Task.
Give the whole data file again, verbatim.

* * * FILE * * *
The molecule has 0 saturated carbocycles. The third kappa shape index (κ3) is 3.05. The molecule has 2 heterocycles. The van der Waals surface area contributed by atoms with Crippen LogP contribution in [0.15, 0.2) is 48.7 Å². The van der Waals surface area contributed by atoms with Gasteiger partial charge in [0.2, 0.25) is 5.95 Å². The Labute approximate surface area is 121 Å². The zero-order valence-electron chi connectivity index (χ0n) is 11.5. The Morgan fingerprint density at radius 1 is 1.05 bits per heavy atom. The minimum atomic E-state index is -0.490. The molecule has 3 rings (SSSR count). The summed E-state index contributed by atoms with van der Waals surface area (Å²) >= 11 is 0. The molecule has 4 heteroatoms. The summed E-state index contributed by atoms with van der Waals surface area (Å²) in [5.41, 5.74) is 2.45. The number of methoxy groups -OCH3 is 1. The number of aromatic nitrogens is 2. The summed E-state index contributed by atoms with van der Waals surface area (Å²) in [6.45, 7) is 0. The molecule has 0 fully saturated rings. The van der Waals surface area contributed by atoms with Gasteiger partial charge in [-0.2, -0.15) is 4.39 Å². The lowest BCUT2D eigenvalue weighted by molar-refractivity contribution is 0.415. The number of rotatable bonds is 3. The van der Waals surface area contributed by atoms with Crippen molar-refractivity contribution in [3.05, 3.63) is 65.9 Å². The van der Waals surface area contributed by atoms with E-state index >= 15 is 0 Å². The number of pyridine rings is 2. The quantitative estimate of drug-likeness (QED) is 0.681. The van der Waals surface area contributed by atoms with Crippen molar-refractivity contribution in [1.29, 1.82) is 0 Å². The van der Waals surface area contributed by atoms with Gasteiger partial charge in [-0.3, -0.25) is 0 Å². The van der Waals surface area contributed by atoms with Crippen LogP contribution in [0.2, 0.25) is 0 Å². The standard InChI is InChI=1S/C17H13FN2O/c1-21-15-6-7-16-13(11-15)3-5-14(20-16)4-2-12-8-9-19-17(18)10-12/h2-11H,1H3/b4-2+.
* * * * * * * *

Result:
The molecule has 0 saturated carbocycles. The third kappa shape index (κ3) is 3.05. The molecule has 2 heterocycles. The van der Waals surface area contributed by atoms with Crippen LogP contribution in [0.15, 0.2) is 48.7 Å². The van der Waals surface area contributed by atoms with Gasteiger partial charge in [0.2, 0.25) is 5.95 Å². The Labute approximate surface area is 121 Å². The zero-order valence-electron chi connectivity index (χ0n) is 11.5. The Morgan fingerprint density at radius 1 is 1.05 bits per heavy atom. The minimum atomic E-state index is -0.490. The molecule has 3 rings (SSSR count). The summed E-state index contributed by atoms with van der Waals surface area (Å²) >= 11 is 0. The molecule has 4 heteroatoms. The summed E-state index contributed by atoms with van der Waals surface area (Å²) in [5.41, 5.74) is 2.45. The number of methoxy groups -OCH3 is 1. The number of aromatic nitrogens is 2. The summed E-state index contributed by atoms with van der Waals surface area (Å²) in [6.45, 7) is 0. The molecule has 0 fully saturated rings. The van der Waals surface area contributed by atoms with Gasteiger partial charge in [-0.2, -0.15) is 4.39 Å². The lowest BCUT2D eigenvalue weighted by molar-refractivity contribution is 0.415. The number of rotatable bonds is 3. The van der Waals surface area contributed by atoms with Crippen molar-refractivity contribution in [3.05, 3.63) is 65.9 Å². The van der Waals surface area contributed by atoms with E-state index >= 15 is 0 Å². The number of pyridine rings is 2. The quantitative estimate of drug-likeness (QED) is 0.681. The van der Waals surface area contributed by atoms with Crippen molar-refractivity contribution in [1.29, 1.82) is 0 Å². The van der Waals surface area contributed by atoms with Gasteiger partial charge in [-0.3, -0.25) is 0 Å². The van der Waals surface area contributed by atoms with Crippen LogP contribution in [0.2, 0.25) is 0 Å². The standard InChI is InChI=1S/C17H13FN2O/c1-21-15-6-7-16-13(11-15)3-5-14(20-16)4-2-12-8-9-19-17(18)10-12/h2-11H,1H3/b4-2+.